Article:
Music is the canary in the coal mine for TV and film content’s transition to the Internet.
From a critical viewpoint, 1999 wasn’t exactly the best year ever for popular music. The top-selling album was the forgettable “Millennium” by the Backstreet Boys, followed at No. 2 by Britney Spears’ pop candy toss-away “Baby One More Time.” Worse yet, The Verve broke up that year.
Even so, 1999 was one terrific year for the music industry. Sales of recorded music in the U.S. hit an all-time high of $14.5 billion as fans bought millions of CDs, snapped open their jewel cases and popped the gleaming discs into CD players, PCs and boom boxes. “Hey now, you’re a rock star,” sang the band Smash Mouth in a 1999 hit that mocked the industry’s buoyant spirit. “Get the show on, get paid.”
Nobody knew it then, but 1999 would turn out to be the music industry’s own swan song – a last beautiful note before the deluge began.
Not coincidentally, 1999 was the year a new entrant hit the music scene: Napster. The oddly named system for connecting computers and enabling the easy exchange of digital music files quickly won the adoration of young music fans who, for the first time, could choose between buying multisong CDs for $20 a pop at the record store or downloading the best tracks for free from home. They chose free.
Napster and a new breed of similarly minded file-exchange networks, of course, ran into immediate legal challenges from a terrified music industry that had seemingly been dozing as the building blocks for a new music distribution platform – easy-to-use encoding techniques, high-speed Internet connections and proliferating PC penetration – were growing up all around them.
Setting aside the legality of what it was up to, there’s no question Napster was a runaway hit. Its adoption rates weren’t just impressive, they were downright gaudy. At its height in 2001, Napster’s peer-to-peer file-exchange network was used from home by 14 million unique users in the U.S. and more than 26 million globally.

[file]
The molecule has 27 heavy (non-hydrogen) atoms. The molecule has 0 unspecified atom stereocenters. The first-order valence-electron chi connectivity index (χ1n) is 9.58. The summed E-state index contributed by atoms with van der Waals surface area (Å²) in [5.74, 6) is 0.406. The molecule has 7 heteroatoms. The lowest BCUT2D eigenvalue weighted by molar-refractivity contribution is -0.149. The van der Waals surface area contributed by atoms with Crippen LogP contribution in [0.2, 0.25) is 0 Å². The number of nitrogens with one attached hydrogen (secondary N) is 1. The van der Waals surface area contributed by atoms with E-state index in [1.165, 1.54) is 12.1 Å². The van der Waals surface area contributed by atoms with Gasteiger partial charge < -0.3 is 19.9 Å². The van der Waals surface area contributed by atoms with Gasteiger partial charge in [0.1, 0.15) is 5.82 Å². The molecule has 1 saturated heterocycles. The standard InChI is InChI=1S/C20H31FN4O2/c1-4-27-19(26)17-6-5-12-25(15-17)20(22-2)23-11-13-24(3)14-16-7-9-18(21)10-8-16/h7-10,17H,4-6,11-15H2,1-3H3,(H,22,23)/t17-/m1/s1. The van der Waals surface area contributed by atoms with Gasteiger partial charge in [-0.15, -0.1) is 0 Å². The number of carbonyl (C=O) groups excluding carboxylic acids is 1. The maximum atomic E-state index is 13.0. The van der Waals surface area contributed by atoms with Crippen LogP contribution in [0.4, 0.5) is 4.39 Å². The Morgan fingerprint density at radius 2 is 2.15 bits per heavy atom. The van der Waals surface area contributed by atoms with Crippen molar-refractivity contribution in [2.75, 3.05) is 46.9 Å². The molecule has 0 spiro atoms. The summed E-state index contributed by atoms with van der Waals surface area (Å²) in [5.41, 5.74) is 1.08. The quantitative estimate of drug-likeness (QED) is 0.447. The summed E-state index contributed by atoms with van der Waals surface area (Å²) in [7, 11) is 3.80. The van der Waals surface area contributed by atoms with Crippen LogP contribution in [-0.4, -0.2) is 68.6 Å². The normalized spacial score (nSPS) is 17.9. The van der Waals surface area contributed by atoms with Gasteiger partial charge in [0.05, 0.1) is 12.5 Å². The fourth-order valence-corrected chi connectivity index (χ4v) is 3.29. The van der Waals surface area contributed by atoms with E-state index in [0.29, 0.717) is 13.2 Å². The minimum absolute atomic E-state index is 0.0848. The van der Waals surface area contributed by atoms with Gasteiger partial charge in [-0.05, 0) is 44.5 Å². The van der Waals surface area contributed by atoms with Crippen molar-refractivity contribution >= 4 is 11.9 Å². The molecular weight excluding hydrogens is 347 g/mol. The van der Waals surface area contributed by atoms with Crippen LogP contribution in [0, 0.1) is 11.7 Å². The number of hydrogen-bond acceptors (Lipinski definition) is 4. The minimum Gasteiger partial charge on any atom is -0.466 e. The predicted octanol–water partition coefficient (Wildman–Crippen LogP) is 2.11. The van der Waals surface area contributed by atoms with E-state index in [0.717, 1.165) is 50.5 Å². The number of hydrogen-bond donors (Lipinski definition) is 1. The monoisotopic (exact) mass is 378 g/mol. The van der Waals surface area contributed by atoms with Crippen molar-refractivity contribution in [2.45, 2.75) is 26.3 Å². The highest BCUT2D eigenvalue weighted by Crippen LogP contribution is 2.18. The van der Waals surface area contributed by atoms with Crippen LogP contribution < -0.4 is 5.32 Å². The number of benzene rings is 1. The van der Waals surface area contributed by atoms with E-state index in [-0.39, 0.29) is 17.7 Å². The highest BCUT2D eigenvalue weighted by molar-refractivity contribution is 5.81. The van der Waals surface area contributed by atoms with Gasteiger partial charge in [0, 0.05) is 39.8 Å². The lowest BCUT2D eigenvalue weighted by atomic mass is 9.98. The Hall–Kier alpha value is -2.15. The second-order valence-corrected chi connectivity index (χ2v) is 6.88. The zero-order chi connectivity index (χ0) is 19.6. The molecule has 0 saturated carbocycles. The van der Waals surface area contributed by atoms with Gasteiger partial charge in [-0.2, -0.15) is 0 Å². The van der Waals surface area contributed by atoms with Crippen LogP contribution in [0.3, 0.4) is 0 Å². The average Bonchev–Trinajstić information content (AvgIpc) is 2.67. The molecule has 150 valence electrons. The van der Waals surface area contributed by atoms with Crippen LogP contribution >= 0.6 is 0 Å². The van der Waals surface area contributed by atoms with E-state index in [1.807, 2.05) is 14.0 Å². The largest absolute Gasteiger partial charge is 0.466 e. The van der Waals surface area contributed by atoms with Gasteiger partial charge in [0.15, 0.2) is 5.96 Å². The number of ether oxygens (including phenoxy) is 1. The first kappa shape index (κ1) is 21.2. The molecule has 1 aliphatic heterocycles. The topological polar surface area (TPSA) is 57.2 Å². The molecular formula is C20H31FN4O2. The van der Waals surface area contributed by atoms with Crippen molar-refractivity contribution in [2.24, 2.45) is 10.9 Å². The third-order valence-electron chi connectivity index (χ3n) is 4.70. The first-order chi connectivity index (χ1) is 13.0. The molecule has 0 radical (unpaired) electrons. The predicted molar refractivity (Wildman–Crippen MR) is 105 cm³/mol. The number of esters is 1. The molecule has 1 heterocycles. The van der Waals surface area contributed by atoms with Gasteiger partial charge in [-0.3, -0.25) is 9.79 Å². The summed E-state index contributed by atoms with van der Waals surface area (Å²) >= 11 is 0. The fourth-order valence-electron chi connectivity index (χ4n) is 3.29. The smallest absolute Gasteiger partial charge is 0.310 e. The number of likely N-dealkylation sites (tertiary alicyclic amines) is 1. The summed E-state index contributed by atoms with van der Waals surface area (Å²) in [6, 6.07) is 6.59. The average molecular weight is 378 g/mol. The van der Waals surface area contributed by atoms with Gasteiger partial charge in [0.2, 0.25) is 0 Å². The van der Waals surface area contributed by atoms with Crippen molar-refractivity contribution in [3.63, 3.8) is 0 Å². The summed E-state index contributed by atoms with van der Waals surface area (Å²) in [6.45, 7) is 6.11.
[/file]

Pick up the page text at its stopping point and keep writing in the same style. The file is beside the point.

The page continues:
In calmer moments, when they weren’t apoplectic over the outright thievery Napster had enabled, music industry executives couldn’t help but take notice of a sea change in consumer behavior that Napster exposed. Labels, scurrying to both deter and embrace new digital delivery models, advanced what seem, in hindsight, to be misguided initiatives to play to the digital crowd. Universal Music, for one, conceived of a grand Web portal that would arrange content from its artists under a single URL, apparently overlooking the reality that almost nobody cared about (or even knew) which label their favorite artists happened to be signed to.
The recording industry’s grudging acceptance of digital delivery was too slow, too corporate and too late. It wasn’t until 2001 that a truly inventive solution came to the market, adroitly blending content access, networked delivery, attractive playback devices and ground-breaking navigation architecture. Apple Inc. didn’t invent digital music delivery when it launched the iTunes platform, but instead wrestled it to the ground by introducing simplicity and convenience. Now, remarkably, the very culture of music consumption has changed, with outright theft giving way to willful payment. Even Napster is legit today.
The economics, though, haven’t caught up. According to a recent analysis of music industry data produced by investment firm Needham & Co., the nearly $2 billion in revenue from the sale of digital music in the U.S. last year wasn’t nearly enough to compensate for a $9 billion decline in physical music sales since 1999. Ten years after Napster’s debut, the music industry’s recorded revenue in the U.S. had been reduced by half.
Who cares? Video industry participants should.
“The biggest market cap reason that music matters is because it is the canary in the coal mine for TV and film content’s transition to the Internet,” wrote Needham managing director Laura Martin in a recent analysis. “The lessons from the music industry’s transition provide a cautionary tale for others trying to monetize their content over digital platforms.”
So far, the video industry appears to be taking the lesson seriously, as various players work to protect underlying business models. Authentication approaches that demand proof of identity before users can get to their subscription video content online are among prominent examples. Yet still, every day millions of users continue to appropriate video content from illicit file-sharing networks that deliver instant access to popular programs. Devising a commercially viable alternative to these rogue vehicles is the critical mandate for the video industry. Otherwise, it’s going to end up singing an all-too-familiar tune.